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Thursday, March 8, 2012

Get ready for the onslaught of Props to part you with your money: Proposition 29 is the first step in a tax hike deluge


            Anyone who’s been following the news in recent weeks knows that the tax-and-spend lobby is planning to unleash of horde of new tax hikes at the ballot box this election year. Three major hikes, which altogether would raise taxes by tens of billions of dollars annually, are all currently jockeying for a spot on the November 2012 ballot. However, flying under the radar is an equally abhorrent tax increase that creates a nearly $1 billion per year spending program dominated by special interests with no accountability to the public.

            Proposition 29, the so-called California Cancer Research Act, raises taxes to create a massive new spending program run by a new commission with six political appointees. The decisions of this commission, which has the authority to spend hundreds of millions of dollars each year, are unchangeable by even the Governor and the State Legislature for 15 years, even in cases of fraud or waste. Worse yet, the commission can spend the taxes from Californians outside California!

Leading fiscal conservative and anti-tax groups are weighing in strongly against the measure.  As David Spady of Americans for Prosperity wrote here on Flash Report, “The last thing California should be doing is creating a brand-new billion-dollar special-interest spending program at a time when we can’t even fund critical state programs like education and public safety. After all, isn’t that a big part of what got us into this budget mess in the first place?”

This election season, voters have a chance to tell the spending lobby that they’re sick and tired of higher taxes and rampant special interest spending. Saying no to Proposition 29 in June should be a prelude to rejecting the tax hikes coming in November.



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Botched Paramilitary Police Raids: An Epidemic of "Isolated Incidents"

"If a widespread pattern of [knock-and-announce] violations were shown . . . there would be reason for grave concern." —Supreme Court Justice Anthony Kennedy, in Hudson v. Michigan, June 15, 2006. An interactive map of botched SWAT and paramilitary police raids, released in conjunction with the Cato policy paper "Overkill: The Rise of Paramilitary Police Raids," by Radley Balko. What does this map mean? How to use this map View Original Map and Database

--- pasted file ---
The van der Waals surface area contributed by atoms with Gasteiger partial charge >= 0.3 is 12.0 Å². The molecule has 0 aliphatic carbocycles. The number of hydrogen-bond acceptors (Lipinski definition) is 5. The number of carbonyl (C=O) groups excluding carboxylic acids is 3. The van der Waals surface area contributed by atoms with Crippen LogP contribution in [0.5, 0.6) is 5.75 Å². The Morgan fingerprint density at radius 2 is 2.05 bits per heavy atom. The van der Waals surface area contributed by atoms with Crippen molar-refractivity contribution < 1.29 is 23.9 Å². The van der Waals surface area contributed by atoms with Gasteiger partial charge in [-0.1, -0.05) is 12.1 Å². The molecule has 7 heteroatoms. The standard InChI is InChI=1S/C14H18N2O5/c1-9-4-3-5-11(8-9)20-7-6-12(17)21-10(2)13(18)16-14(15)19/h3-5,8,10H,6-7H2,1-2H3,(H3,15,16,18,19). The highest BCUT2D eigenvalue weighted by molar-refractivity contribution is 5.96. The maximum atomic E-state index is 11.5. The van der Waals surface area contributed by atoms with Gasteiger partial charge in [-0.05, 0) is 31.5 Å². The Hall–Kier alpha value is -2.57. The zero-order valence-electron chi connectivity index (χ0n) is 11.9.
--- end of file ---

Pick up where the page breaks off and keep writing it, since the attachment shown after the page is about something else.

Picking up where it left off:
Key

Death of an innocent. Death or injury of a police officer. Death of a nonviolent offender.
Raid on an innocent suspect. Other examples of paramilitary police excess. Unnecessary raids on doctors and sick people.
The proliferation of SWAT teams, police militarization, and the Drug War have given rise to a dramatic increase in the number of "no-knock" or "quick-knock" raids on suspected drug offenders. Because these raids are often conducted based on tips from notoriously unreliable confidential informants, police sometimes conduct SWAT-style raids on the wrong home, or on the homes of nonviolent, misdemeanor drug users. Such highly-volatile, overly confrontational tactics are bad enough when no one is hurt -- it's difficult to imagine the terror an innocent suspect or family faces when a SWAT team mistakenly breaks down their door in the middle of the night. But even more disturbing are the number of times such "wrong door" raids unnecessarily lead to the injury or death of suspects, bystanders, and police officers. Defenders of SWAT teams and paramilitary tactics say such incidents are isolated and rare. The map above aims to refute that notion.

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